If any Velominati were to find themselves without anything to do for an evening in London, I could be persuaded to go back and give it a second chance!

  42. @Chris

    I was beer shopping last night for alms and offerings to bring to Frank at the Seattle Cogal. I was considering a Chimay but to be honest I wasn’t impressed when I tried it in the past. Now Kasteel Donker is another story.

    When I get to Seattle the first thing I’m going to do is search out some Maredsous 8 since I haven’t been able to find any in Idaho or Utah.

  43. @Cyclops
    Tricky one this, I can see that it’s a subject that needs considerable, in-depth research which I’m sure that I’d really enjoy. The downside to it is that I’m struggling to convert this summers glorious form into solid winter training, either by manning up and taking a dose of Rule #9 or submitting to the monotony of the rollers. Additional excuses and ale based lard is not what I need at the moment.

    That said, I will carry out a limited amount of testing, the aforementioned Lowlander also serves the carry out market and delivers. The Rochefort 10 has to be sampled!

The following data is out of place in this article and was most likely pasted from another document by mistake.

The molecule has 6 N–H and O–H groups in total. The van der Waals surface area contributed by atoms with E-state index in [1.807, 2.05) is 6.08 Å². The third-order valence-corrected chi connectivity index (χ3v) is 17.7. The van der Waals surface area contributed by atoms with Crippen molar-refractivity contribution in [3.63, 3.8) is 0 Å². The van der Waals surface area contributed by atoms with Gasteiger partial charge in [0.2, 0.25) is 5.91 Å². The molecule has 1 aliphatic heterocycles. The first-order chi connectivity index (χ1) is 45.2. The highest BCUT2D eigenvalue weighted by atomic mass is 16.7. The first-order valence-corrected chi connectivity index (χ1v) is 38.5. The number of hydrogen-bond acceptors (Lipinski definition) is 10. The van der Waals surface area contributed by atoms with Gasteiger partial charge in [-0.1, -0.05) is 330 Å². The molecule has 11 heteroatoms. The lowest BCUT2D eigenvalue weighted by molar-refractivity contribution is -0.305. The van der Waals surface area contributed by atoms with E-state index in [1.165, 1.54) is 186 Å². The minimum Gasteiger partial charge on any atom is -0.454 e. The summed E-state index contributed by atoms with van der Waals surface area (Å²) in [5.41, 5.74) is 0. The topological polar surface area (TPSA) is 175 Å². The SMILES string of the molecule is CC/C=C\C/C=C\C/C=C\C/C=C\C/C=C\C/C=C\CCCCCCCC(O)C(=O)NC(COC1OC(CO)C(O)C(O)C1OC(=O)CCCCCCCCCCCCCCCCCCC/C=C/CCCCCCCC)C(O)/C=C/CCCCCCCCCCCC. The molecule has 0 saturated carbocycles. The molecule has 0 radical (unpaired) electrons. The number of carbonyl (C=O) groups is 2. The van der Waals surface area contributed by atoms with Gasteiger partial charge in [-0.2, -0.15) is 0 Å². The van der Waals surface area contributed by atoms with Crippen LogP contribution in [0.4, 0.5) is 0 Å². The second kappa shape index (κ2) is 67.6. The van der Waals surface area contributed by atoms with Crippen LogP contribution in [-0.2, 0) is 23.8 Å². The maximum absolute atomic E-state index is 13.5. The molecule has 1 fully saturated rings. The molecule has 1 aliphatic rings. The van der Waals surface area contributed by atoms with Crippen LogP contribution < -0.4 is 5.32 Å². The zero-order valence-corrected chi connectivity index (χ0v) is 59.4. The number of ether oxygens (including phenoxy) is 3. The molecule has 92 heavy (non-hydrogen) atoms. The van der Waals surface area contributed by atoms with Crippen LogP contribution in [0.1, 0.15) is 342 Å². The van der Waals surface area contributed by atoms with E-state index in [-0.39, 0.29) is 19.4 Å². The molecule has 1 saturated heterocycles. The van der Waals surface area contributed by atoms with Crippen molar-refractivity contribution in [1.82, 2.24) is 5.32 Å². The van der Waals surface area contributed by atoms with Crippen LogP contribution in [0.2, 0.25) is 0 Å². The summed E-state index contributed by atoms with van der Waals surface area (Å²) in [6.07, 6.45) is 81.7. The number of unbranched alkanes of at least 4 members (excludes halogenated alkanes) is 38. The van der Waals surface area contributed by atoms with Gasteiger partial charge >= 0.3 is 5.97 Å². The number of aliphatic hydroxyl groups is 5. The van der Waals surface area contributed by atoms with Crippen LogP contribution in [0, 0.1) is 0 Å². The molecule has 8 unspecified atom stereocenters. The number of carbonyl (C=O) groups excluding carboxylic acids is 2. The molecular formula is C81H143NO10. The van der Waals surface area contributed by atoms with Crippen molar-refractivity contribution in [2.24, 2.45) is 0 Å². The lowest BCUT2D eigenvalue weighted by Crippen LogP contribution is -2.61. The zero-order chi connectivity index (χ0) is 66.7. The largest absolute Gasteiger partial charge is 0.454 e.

44. Drinking a “Belgian style” Ommegang Hennepin Saison ale at the moment. Excellent stuff.

    My favorite place for Belgian ales in London is the Dovetail. Things might have changed though because it’s been a few years since my last London trip.

    The Dovetail Pub

  45. Not a huge fan of Belgians (beers that is). But that’s probably because I’m Irish. Guinness at the top of the list for me, and not the shit that is pasteurized and bounced around on it’s trip across the pond. I don’t even bother buying pints of it in the states. But while out enjoying some craic (pronounced crack for you non-Gaelic speakers) in Kilkenny, nothing better.

  46. Why are Belgian Beers so expensive? Even the non-trappists cost a fortune.

    Anyways, if you would like to try a great American interpretation you should try Brewery Ommegang’s Abbey Ale and their Three Philosophers. The Three Philosophers is a quadrupel with kriek mixed in, and its rather good.

  47. @King Clydesdale

    Firstly, life in Belgium is expensive.
    Secondly,the price depends on the location of your pub (“café” in Flanders). in big cities it s more expensive of course, in the center most expensive.
    And trappists are expensive, because of the craftsmanship. this is obvious.
    Also in general, life became more expensive when the Euro was introduced, because all prices were round off upwards + high taxes on alcohol. then the economic crisis, you know the story.